Richard Lynch


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10/25/2007 10:13:54 AM

 
Oliver Anderson
BetterPhoto Member Since: 11/16/2004
  this one's for Richard...how long does it take to get used to that Kensington Expert Mouse???? I'm so used to my Microsoft Comfort Optical Mouse (not wireless). I also play games and the Microsoft mouse is GREAT...but if that other one is better I'll buy it.


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10/25/2007 8:37:42 PM

 
Sam Britt
BetterPhoto Member Since: 3/11/2006
  The 6 X ll Wacom tablet does take up a lot of space on my desk, and was pretty expensive. I looked at the link for the Kensington Expert Mouse. Does anyone know if its compatible with Windows Vista?


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10/26/2007 7:12:47 PM

 
Carlton Ward
BetterPhoto Member Since: 12/13/2005
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I received my Wacom 6 x 8 today and it does take up quite a bit of space so I am happy I didn't get the 6 x 11. I know some people get so used to using the pen that they dont use the mouse very much and I am hoping to become that comfortable with it as well. Here is a pic of the space it takes in front of my 24" screen.


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10/26/2007 9:21:41 PM

 
Richard Lynch
BetterPhoto Member Since: 6/12/2005
  Oliver,
I took about a month to really get used to it, and here's what I did: In the older version that I learned on, there were ports in the back to connect another input (e.g., mouse or tablet). I plugged the trackball in as the main device and added my familiar mouse. Within a week I was using the trackball most of the time, but I did keep the mouse attached for about 4 weeks before finally, permanently removing it, and enjoying all the extra space on my desk.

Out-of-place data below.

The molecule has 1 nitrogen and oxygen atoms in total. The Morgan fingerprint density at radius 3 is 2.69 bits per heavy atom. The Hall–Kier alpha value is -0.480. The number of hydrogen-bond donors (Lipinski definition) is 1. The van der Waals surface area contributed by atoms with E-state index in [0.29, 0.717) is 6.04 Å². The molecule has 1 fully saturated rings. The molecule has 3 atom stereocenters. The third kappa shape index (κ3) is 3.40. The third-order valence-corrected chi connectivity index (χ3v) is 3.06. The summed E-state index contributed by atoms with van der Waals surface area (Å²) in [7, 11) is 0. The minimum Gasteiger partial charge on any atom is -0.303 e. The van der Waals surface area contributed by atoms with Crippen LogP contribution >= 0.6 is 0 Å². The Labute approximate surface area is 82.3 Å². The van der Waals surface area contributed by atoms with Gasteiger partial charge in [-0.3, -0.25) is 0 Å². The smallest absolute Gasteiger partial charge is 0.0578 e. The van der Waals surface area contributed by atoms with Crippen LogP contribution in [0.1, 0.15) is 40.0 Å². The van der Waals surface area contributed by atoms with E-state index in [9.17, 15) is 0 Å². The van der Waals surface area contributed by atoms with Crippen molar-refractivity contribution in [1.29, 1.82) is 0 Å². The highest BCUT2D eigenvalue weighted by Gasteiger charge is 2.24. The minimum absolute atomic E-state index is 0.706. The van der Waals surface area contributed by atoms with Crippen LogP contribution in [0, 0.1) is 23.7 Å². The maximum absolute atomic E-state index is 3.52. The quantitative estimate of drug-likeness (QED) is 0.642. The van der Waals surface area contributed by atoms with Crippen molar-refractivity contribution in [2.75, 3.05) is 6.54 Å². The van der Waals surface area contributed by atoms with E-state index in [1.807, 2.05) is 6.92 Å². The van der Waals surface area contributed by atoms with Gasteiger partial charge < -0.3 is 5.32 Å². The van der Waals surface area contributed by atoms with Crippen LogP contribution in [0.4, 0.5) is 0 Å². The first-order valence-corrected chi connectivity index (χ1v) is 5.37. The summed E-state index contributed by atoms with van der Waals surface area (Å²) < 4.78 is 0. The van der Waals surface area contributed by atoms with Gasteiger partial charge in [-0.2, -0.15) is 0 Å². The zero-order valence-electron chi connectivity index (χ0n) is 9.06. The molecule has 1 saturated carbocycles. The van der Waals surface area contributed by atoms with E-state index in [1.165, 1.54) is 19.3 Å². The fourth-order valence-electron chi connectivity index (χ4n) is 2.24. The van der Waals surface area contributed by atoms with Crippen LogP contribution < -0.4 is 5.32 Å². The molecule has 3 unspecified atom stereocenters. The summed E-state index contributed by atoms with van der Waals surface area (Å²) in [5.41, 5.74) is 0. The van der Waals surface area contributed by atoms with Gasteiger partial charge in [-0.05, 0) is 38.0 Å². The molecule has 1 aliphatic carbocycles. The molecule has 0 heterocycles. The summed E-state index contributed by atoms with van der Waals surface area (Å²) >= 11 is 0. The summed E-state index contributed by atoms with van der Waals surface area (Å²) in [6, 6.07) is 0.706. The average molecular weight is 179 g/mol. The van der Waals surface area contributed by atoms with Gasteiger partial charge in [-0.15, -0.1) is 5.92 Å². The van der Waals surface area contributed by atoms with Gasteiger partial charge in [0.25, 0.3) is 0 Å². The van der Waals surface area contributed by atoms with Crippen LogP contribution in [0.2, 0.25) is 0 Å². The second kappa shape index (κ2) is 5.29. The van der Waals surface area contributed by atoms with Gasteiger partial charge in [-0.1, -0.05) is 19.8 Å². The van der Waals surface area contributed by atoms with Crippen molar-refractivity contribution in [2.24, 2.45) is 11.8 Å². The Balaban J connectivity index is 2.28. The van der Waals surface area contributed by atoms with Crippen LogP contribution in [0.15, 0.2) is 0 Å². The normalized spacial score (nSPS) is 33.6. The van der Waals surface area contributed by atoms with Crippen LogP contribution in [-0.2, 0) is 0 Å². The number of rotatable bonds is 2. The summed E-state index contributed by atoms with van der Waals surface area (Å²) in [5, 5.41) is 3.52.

One of the really interesting things about the conversion experience was how it affected my daughter (who was about 3 at the time). She'd sit in my lap and do some "image editing" (I showed her how to color with Photoshop), and she took right to the trackball like she'd never seen a mouse. In fact, kept pushing it away asking why we needed it.

As far as games, did you ever want to move a cursor like lightning from one side of the screen to another? A flick of the wrist sends the trackball in a spin, and the cursor will shoot across the screen -- works like a dream on my double monitors! The trackball has 4 programable buttons that you can make to act in ways you'd hope...I have one button set to double-click, for example, and another to click and hold. But there are a variety of things you can do including call menus of commands, launch programs and websites, and program buttons specifically for application functions.

Samantha,
The new ones are certified for Windows Vista.

Carlton,
If you like to draw, there are special features for Photoshop users on the pen that some people I know say are indespensible -- like pressure sensitivity. You'll certainly get used to it over time.

Richard


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10/27/2007 5:37:46 AM